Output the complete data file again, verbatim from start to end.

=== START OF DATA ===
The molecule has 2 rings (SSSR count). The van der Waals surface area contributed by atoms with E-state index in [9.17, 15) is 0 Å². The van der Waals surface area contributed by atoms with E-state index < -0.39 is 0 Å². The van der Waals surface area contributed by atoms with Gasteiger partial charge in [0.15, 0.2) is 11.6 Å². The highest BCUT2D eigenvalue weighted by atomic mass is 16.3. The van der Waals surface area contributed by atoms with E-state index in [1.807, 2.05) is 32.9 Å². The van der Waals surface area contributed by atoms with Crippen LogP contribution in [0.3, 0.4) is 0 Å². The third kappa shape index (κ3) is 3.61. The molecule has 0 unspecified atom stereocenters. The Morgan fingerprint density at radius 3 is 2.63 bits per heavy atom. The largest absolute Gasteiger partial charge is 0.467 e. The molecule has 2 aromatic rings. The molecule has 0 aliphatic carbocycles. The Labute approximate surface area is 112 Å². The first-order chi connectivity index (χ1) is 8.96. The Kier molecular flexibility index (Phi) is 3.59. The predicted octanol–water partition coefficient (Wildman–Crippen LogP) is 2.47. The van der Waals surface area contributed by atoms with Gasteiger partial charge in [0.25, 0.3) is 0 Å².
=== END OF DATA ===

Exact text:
The molecule has 2 rings (SSSR count). The van der Waals surface area contributed by atoms with E-state index in [9.17, 15) is 0 Å². The van der Waals surface area contributed by atoms with E-state index < -0.39 is 0 Å². The van der Waals surface area contributed by atoms with Gasteiger partial charge in [0.15, 0.2) is 11.6 Å². The highest BCUT2D eigenvalue weighted by atomic mass is 16.3. The van der Waals surface area contributed by atoms with E-state index in [1.807, 2.05) is 32.9 Å². The van der Waals surface area contributed by atoms with Crippen LogP contribution in [0.3, 0.4) is 0 Å². The third kappa shape index (κ3) is 3.61. The molecule has 0 unspecified atom stereocenters. The Morgan fingerprint density at radius 3 is 2.63 bits per heavy atom. The largest absolute Gasteiger partial charge is 0.467 e. The molecule has 2 aromatic rings. The molecule has 0 aliphatic carbocycles. The Labute approximate surface area is 112 Å². The first-order chi connectivity index (χ1) is 8.96. The Kier molecular flexibility index (Phi) is 3.59. The predicted octanol–water partition coefficient (Wildman–Crippen LogP) is 2.47. The van der Waals surface area contributed by atoms with Gasteiger partial charge in [0.25, 0.3) is 0 Å².